Cyberattack disrupts services at crane manufacturer Palfinger

The $2 billion Austrian firm said on its website that an "ongoing" incident was affecting its ability to process orders.
Austria-based Palfinger has manufacturing sites around the world (Getty Images).

Palfinger, an Austrian firm that makes cranes and other machinery, said Monday that an “ongoing global cyberattack” had disrupted the company’s ability to process orders and shipments of its equipment.

Email services across the company were down in an incident that was causing “massive effects on its IT infrastructure,” Palfinger said in a statement greeting visitors to its website.

The possible suspects, the malicious software used and the possible length of the recovery process all remained unclear at the time of publication.

Palfinger has much at stake in keeping the IT supporting its logistics functioning. The company has 33 manufacturing and assembly sites in Asia, Europe and North and South America, according to its website, and reported more than $2 billion in revenue in 2019.


“In the manufacturing business, time is money, so the disruption of Palfinger’s IT services, as well as order processing and shipment delays, translates to lost revenue,” said Andrea Carcano, co-founder of industrial cybersecurity firm Nozomi Networks.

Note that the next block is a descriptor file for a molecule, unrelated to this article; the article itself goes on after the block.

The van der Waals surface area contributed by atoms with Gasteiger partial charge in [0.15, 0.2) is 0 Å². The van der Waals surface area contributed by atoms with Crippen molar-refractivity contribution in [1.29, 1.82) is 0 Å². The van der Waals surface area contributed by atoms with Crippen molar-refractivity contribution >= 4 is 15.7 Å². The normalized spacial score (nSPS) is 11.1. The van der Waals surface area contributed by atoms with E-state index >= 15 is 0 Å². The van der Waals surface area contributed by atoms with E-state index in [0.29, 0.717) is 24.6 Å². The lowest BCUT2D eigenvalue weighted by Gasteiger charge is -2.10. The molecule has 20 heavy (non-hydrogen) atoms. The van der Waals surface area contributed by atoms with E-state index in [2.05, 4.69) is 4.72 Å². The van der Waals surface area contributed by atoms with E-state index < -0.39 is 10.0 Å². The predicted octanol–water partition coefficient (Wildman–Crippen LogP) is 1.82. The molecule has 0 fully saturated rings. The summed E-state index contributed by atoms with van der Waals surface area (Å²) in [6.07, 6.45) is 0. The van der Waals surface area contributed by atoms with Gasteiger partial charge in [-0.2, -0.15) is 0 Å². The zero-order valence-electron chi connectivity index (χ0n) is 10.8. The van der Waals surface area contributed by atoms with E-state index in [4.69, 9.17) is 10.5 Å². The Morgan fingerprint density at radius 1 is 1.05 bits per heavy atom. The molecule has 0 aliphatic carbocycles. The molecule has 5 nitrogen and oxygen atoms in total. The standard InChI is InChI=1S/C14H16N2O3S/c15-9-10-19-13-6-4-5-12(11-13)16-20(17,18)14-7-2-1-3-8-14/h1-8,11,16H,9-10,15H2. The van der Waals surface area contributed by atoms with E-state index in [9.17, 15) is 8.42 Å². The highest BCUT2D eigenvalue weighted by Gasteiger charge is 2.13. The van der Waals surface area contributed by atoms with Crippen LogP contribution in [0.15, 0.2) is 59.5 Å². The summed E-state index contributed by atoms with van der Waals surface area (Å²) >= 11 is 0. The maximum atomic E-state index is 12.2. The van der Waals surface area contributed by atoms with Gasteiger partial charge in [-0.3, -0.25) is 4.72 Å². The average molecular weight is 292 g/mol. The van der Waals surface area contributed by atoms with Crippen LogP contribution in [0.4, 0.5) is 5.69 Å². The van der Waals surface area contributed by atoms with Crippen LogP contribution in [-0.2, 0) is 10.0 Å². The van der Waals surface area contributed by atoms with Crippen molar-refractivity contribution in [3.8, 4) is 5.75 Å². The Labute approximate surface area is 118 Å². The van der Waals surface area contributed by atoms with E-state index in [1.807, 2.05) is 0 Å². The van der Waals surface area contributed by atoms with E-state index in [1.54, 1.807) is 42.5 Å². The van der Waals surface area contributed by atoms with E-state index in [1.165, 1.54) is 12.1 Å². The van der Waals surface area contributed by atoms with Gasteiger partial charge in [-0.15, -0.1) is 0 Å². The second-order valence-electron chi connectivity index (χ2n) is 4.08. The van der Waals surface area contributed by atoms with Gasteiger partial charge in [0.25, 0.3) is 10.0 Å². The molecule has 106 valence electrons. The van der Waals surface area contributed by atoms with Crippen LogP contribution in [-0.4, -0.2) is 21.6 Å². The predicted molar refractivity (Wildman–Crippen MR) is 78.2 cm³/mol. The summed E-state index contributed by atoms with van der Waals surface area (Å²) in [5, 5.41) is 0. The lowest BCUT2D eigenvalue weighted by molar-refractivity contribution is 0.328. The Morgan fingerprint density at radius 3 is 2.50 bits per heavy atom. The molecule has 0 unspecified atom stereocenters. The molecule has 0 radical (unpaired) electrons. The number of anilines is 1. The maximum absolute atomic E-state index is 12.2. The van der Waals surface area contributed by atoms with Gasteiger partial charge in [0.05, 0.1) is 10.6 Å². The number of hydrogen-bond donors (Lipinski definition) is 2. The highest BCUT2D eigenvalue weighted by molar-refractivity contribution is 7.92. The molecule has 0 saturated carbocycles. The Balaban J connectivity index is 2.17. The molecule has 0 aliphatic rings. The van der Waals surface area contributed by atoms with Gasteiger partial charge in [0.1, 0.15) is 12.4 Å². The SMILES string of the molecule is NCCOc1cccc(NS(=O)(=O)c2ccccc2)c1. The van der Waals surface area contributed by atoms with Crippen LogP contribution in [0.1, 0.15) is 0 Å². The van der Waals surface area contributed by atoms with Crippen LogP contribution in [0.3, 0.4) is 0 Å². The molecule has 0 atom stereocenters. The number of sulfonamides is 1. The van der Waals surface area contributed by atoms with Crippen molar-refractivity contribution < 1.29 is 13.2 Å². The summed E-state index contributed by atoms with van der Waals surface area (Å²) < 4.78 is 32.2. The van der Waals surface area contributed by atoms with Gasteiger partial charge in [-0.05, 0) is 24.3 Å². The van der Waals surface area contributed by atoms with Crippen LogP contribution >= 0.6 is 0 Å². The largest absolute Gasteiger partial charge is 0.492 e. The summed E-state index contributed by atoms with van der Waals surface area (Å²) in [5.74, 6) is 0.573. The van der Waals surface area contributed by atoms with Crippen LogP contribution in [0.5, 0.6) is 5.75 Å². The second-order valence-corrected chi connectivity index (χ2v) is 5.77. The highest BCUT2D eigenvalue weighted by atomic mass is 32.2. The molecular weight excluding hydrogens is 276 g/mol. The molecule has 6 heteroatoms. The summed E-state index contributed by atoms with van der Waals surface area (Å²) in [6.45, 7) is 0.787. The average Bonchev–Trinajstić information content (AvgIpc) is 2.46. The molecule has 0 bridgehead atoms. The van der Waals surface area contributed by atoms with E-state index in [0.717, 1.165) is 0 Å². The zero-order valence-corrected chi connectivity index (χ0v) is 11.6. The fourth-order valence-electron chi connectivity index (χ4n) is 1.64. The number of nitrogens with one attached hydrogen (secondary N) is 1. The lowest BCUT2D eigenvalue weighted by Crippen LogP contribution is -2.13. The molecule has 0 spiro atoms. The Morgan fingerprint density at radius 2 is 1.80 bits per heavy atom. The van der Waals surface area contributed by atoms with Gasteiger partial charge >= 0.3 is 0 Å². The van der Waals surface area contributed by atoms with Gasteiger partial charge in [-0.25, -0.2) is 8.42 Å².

A series of ransomware attacks have hit manufacturers in recent years, exposing the sector’s struggles to secure factories that are increasingly digital. In response, U.S. manufacturers are taking more steps to secure their supply chains through a federal program run by the National Institute of Technology and Standards.

While there is no evidence that the industrial computer networks that support Palfinger’s manufacturing process have been compromised, the issue is a broader concern in the industry. Two years ago, researchers at security vendor Trend Micro showed how vulnerabilities in radio frequency protocols used by remote controllers could allow hackers to move cranes and other big machinery at construction sites and factories.

Sean Lyngaas

Written by Sean Lyngaas

Sean Lyngaas is CyberScoop’s Senior Reporter covering the Department of Homeland Security and Congress. He was previously a freelance journalist in West Africa, where he covered everything from a presidential election in Ghana to military mutinies in Ivory Coast for The New York Times. Lyngaas’ reporting also has appeared in The Washington Post, The Economist and the BBC, among other outlets. His investigation of cybersecurity issues in the nuclear sector, backed by a grant from the Pulitzer Center on Crisis Reporting, won plaudits from industrial security experts. He was previously a reporter with Federal Computer Week and, before that, with Smart Grid Today. Sean earned a B.A. in public policy from Duke University and an M.A. in International Relations from The Fletcher School of Law and Diplomacy at Tufts University.

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